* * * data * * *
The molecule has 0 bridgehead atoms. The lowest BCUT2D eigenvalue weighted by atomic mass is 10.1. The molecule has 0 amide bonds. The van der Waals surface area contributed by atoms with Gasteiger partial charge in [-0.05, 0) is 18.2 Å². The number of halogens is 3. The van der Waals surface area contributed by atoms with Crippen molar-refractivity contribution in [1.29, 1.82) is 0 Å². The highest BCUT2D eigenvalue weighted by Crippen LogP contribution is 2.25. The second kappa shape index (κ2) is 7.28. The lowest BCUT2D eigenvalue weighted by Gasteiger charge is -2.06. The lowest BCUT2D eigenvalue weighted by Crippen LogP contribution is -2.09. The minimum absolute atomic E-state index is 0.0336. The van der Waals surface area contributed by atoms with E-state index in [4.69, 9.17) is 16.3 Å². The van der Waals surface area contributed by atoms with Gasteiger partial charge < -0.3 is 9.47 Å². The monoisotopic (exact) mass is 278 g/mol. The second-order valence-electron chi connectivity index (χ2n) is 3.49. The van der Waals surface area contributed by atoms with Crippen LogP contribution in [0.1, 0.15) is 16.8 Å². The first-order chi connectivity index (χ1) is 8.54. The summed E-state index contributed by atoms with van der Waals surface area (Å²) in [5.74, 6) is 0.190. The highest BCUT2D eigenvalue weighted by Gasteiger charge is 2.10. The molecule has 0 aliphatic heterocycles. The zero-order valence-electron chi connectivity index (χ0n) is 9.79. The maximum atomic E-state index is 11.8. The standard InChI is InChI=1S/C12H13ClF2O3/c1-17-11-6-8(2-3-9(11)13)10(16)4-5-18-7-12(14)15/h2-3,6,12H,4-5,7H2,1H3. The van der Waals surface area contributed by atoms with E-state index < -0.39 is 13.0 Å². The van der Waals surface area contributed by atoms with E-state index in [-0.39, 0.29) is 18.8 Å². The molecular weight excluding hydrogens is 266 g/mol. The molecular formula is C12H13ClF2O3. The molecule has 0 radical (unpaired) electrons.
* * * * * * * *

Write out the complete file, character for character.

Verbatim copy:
The molecule has 0 bridgehead atoms. The lowest BCUT2D eigenvalue weighted by atomic mass is 10.1. The molecule has 0 amide bonds. The van der Waals surface area contributed by atoms with Gasteiger partial charge in [-0.05, 0) is 18.2 Å². The number of halogens is 3. The van der Waals surface area contributed by atoms with Crippen molar-refractivity contribution in [1.29, 1.82) is 0 Å². The highest BCUT2D eigenvalue weighted by Crippen LogP contribution is 2.25. The second kappa shape index (κ2) is 7.28. The lowest BCUT2D eigenvalue weighted by Gasteiger charge is -2.06. The lowest BCUT2D eigenvalue weighted by Crippen LogP contribution is -2.09. The minimum absolute atomic E-state index is 0.0336. The van der Waals surface area contributed by atoms with E-state index in [4.69, 9.17) is 16.3 Å². The van der Waals surface area contributed by atoms with Gasteiger partial charge < -0.3 is 9.47 Å². The monoisotopic (exact) mass is 278 g/mol. The second-order valence-electron chi connectivity index (χ2n) is 3.49. The van der Waals surface area contributed by atoms with Crippen LogP contribution in [0.1, 0.15) is 16.8 Å². The first-order chi connectivity index (χ1) is 8.54. The summed E-state index contributed by atoms with van der Waals surface area (Å²) in [5.74, 6) is 0.190. The highest BCUT2D eigenvalue weighted by Gasteiger charge is 2.10. The molecule has 0 aliphatic heterocycles. The zero-order valence-electron chi connectivity index (χ0n) is 9.79. The maximum atomic E-state index is 11.8. The standard InChI is InChI=1S/C12H13ClF2O3/c1-17-11-6-8(2-3-9(11)13)10(16)4-5-18-7-12(14)15/h2-3,6,12H,4-5,7H2,1H3. The van der Waals surface area contributed by atoms with E-state index < -0.39 is 13.0 Å². The van der Waals surface area contributed by atoms with E-state index in [-0.39, 0.29) is 18.8 Å². The molecular weight excluding hydrogens is 266 g/mol. The molecular formula is C12H13ClF2O3. The molecule has 0 radical (unpaired) electrons.